Ben Katchor

A picture story just doesn’t run like a film. It doesn’t have 24 frames per second. It doesn’t deal with this illusion of movement. It’s more like if you did an illuminated novel. I think both of those things should be running at full blast, not less of both so it becomes an easier thing. I think it should be twice as dense. That’s just what interests me.

Certain movies that are trying to evoke history are just like being in an antique store, and all you notice is that all the stuff has been gathered together, and it feels like a pile of antiques. How can you think that that will evoke the past? It doesn’t even have to evoke anything, but anyway, it’s how we’re living. It’s this moment where nobody has to immediately think too much about how things are being documented. It’s a great time.

The basis of national identity is to say, “This is authentic to me or my forebears,” and is there even such a thing? How authentic is it to your life? Just because your grandfather did it, what does that have to do with you? If I say I’m working in the style of Rembrandt, so what? You can say it, but are you really? No, because when you try to literally copy a cultural artifact, you change it. It dissolves, and then who’s looking at it? People who appreciate that kind of drawing, or people it means nothing to?

I think a lot of these terms, nationalistic things, somebody is an American, or somebody is a Frenchman, or somebody is a Jew, I don’t know, it doesn’t mean anything to me. You really should start augmenting these words, saying what kind. If you want to say somebody is a Jew, what do you mean by that? Does he have blonde hair? I think a lot of these ancient nationalistic and ethnic terms have kind of lost their meaning, or their meaning is so broad, it’s nothing. It’s like he’s connected to the ancient world. Everybody is.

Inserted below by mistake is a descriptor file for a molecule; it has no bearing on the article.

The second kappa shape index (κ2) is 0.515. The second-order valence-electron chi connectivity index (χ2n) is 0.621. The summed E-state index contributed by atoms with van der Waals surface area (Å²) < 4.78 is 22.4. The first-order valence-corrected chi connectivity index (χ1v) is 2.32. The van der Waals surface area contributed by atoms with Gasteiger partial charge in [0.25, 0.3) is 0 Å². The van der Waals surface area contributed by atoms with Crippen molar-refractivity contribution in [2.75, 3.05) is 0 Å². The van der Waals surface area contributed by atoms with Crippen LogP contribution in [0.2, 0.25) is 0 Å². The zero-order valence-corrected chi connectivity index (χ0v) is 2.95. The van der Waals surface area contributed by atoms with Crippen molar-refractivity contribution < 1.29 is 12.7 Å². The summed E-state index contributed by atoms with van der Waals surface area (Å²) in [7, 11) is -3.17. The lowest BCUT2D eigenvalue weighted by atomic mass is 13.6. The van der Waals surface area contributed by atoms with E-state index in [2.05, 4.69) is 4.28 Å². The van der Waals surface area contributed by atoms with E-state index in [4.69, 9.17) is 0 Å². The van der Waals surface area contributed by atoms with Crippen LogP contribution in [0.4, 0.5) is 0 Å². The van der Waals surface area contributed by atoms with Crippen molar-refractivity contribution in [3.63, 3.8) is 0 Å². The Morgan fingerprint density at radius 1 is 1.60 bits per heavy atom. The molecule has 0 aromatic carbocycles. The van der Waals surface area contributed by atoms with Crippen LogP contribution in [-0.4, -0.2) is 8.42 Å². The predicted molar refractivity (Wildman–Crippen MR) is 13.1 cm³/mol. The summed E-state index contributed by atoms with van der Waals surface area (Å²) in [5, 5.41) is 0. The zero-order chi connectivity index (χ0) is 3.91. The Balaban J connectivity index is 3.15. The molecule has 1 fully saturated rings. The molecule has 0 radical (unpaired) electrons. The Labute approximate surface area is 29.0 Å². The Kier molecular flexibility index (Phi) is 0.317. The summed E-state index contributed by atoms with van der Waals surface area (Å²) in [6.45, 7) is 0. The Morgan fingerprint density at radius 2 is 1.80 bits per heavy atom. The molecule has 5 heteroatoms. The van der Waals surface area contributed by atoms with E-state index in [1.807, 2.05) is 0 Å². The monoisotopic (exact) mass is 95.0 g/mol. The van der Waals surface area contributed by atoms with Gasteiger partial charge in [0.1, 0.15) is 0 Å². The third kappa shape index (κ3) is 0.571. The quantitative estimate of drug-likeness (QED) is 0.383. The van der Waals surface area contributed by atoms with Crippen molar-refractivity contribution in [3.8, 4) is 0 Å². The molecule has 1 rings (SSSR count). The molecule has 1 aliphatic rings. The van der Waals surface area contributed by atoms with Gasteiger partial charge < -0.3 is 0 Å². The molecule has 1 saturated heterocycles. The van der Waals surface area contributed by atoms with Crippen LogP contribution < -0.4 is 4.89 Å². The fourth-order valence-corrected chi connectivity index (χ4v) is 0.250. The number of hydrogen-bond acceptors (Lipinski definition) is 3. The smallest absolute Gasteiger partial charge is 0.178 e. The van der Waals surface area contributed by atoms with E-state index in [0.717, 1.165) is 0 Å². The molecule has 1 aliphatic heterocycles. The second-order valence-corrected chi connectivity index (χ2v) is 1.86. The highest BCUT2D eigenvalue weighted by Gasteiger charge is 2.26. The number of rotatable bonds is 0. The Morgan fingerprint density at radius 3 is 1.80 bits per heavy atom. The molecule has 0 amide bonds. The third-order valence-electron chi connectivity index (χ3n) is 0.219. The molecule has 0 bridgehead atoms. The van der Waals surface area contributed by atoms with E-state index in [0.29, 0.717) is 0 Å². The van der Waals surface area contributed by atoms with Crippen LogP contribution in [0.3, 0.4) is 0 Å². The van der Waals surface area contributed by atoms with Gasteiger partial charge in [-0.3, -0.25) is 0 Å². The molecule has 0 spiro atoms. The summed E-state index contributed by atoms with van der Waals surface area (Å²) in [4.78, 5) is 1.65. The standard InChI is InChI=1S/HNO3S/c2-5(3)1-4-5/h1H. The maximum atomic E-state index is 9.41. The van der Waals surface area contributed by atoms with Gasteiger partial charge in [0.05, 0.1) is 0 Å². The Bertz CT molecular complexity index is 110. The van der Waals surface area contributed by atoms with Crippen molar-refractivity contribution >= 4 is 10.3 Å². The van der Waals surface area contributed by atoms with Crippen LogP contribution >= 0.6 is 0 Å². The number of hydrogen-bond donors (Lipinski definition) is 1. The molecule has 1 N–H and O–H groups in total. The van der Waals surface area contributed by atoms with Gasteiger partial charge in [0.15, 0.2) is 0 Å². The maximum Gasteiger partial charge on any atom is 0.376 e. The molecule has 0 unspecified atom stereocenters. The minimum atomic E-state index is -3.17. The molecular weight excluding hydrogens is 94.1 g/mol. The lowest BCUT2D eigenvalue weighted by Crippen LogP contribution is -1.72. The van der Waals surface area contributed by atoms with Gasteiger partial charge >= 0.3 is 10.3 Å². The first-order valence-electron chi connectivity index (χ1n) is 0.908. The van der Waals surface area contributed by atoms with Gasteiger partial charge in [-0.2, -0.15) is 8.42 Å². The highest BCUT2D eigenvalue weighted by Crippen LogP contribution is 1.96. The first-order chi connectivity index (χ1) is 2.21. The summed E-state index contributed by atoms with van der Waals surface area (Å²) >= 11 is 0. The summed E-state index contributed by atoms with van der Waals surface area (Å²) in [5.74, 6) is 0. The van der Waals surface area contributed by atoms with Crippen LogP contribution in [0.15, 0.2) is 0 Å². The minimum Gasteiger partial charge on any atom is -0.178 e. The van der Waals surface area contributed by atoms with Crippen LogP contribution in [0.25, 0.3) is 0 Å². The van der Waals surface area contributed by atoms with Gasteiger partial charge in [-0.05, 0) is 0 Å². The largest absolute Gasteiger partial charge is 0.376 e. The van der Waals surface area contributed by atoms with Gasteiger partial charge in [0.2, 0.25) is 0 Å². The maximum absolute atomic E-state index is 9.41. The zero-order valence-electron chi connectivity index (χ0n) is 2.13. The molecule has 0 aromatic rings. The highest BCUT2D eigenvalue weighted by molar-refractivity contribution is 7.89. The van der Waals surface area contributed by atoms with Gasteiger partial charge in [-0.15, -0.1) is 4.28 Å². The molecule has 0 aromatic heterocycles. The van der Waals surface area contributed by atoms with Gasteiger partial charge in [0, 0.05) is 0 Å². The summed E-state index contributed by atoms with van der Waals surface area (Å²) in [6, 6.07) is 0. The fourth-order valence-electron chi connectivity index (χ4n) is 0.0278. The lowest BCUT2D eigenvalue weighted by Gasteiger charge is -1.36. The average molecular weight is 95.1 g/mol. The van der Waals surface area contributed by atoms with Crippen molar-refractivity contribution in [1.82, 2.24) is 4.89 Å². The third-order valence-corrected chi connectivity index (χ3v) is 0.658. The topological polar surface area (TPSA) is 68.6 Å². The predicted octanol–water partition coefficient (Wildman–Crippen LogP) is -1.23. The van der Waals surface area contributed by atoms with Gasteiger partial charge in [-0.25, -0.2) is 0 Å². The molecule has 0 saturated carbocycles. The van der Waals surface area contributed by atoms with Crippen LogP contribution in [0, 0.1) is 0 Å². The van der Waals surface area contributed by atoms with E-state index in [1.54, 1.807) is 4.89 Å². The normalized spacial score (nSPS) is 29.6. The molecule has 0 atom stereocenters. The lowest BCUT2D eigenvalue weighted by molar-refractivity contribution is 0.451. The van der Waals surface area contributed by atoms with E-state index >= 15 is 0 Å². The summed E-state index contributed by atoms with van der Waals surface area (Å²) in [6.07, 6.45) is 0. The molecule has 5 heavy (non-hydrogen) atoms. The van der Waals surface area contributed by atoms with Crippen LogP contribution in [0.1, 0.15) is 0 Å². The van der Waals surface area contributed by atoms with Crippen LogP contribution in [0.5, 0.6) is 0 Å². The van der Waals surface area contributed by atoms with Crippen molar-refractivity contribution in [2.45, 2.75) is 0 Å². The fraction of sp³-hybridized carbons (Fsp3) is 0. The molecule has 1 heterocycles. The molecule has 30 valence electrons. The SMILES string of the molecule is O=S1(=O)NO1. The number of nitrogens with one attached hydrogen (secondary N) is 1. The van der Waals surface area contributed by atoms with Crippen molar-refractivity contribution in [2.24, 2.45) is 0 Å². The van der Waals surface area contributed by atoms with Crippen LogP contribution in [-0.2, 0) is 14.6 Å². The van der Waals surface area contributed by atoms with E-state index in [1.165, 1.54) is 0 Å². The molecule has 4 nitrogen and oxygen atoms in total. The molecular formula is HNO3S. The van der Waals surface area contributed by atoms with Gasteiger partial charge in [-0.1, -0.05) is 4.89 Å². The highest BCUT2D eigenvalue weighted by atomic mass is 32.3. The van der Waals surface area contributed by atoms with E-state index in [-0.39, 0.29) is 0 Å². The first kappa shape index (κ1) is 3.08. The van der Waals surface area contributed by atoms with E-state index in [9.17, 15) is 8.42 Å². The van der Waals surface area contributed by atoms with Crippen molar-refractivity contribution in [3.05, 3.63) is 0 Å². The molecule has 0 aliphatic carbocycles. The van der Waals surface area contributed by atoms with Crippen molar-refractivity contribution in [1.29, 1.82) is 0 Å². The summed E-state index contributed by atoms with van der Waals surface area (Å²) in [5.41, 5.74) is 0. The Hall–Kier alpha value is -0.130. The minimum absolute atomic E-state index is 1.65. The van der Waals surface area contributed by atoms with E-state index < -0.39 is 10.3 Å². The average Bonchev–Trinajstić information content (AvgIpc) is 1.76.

In America, there’s a very long tradition of a comic strip that comes in newspapers, which is not true all over the world. To sell papers, they put color comics in. It’s worked, up until now. Now these papers can’t afford it. They always had minuscule ad budgets, and now the things which people probably read these papers for are gone.

There’s a real connection between the history of print in Europe and nationalism, and how those two things could be formed. I think they may both now be ending, for good and bad, but I think mainly for good. Either globalism was supposed to make people all realize this is one big business going on and we should know what’s going on everywhere, or it makes people say, “I don’t want to become part of this thing. I want to be incredibly different from you and I want to uphold my local behavior.” Dress a certain way.

What sort of attractions do you think lured our coreligionists out of the ghetto and into the mainstream of European culture? Was it the wit of Molière, or the ingenious stage mechanisms of Pixérécourt? Or was it simply the opportunity to cast an eye, without shame, upon the living, unclad human form?

The funny thing is, nationalism only could have come about in Europe after the invention of printing. You could have this thing that was a book in a vernacular language, and you could imagine there were other readers of this book who you couldn’t see, but they were a theoretical union of readers who all use the same language. That is kind of a prerequisite for a national fantasy. You need that thing, and it’s a strange thing.